Thank you.


    Thank you.
    Are there any questions?
    I said earlier that the Canadian Civil Liberties Association has appeared before our committee on another bill, and I expect it will be appearing again as a helpful intervenor. Thank you very much.
    Mr. Rob De Luca: Thank you for your time.
    The Chair: Brenda McPhail.
     You were prescient, in that the Canadian Civil Liberties Association is appearing before you again right now for a moment.
    Voices: Oh, oh!
    Ms. Brenda McPhail: My name is Brenda McPhail, and I am the director of the privacy, technology and surveillance project at the CCLA.
    In the green paper, on page 6, it's noted that the Canadian Charter of Rights and freedoms “establishes a minimum standard of conduct by governments in Canada”, and further notes—and we were thrilled to see this—that the minimum standards may be inadequate in some cases to establish public trust in matters of national security. We completely agree, which is why, when we gather here to discuss the problematic aspects of the Anti-terrorism Act of 2015, the biggest problem of all is that there are a number of specific places in the act in which it arguably fails to comply with Canada's Charter of Rights and Freedoms.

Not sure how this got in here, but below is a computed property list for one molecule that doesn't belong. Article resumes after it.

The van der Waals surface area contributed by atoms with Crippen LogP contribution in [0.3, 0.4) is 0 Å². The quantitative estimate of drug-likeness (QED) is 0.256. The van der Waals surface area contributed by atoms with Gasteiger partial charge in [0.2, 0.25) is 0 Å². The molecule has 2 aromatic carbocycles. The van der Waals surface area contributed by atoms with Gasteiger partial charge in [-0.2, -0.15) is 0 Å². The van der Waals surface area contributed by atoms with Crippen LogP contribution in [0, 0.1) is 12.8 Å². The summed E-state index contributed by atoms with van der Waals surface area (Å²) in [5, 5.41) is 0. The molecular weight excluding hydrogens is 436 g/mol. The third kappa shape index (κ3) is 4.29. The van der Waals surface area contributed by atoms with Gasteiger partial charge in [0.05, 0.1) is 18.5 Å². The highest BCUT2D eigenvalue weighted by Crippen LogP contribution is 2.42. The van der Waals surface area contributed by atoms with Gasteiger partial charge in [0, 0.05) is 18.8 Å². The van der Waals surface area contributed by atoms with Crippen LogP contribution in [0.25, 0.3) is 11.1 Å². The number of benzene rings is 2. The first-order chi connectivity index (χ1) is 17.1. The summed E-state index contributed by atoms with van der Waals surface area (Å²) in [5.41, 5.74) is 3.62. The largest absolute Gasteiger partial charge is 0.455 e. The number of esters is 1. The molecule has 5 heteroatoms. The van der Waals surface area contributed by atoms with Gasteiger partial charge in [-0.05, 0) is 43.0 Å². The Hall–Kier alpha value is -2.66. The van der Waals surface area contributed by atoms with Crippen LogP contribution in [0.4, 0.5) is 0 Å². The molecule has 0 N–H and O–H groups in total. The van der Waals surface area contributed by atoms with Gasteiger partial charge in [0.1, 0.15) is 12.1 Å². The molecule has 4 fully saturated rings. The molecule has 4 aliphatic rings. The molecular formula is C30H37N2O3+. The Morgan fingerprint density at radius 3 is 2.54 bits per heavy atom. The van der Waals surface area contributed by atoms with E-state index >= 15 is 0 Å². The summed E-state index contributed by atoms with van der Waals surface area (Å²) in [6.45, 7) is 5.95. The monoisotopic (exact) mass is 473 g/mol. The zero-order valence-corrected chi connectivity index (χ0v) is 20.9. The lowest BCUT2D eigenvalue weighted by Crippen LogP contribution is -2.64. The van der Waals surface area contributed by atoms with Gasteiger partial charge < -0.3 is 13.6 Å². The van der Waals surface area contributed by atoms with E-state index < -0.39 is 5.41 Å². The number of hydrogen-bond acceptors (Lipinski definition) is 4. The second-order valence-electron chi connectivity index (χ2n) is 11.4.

Our colleague Tom Henheffer appeared before you this afternoon, and the CCLA has joined with the CJFE in launching a charter challenge to former Bill C-51, which is, as you mentioned, currently on hold while we wait to see the results of these consultations.
    We have five particular areas of concern. We're troubled by the tone of the green paper, which frankly seems to be trying to justify many of the problematic aspects of the bill, particularly in relation to information sharing, which our Privacy Commissioner has now amplified as being of concern; by IRPA amendments to reduce information to special advocates in security certificate cases; by new powers for CSIS; and by inadequate safeguards around the no-fly list. In addition, even though we acknowledge and very much appreciate the government's statement that it will ensure that all CSIS activities will comply with the charter, you actually still ask in the green paper whether people think the act should be amended to make it clear that CSIS warrants can never violate the charter.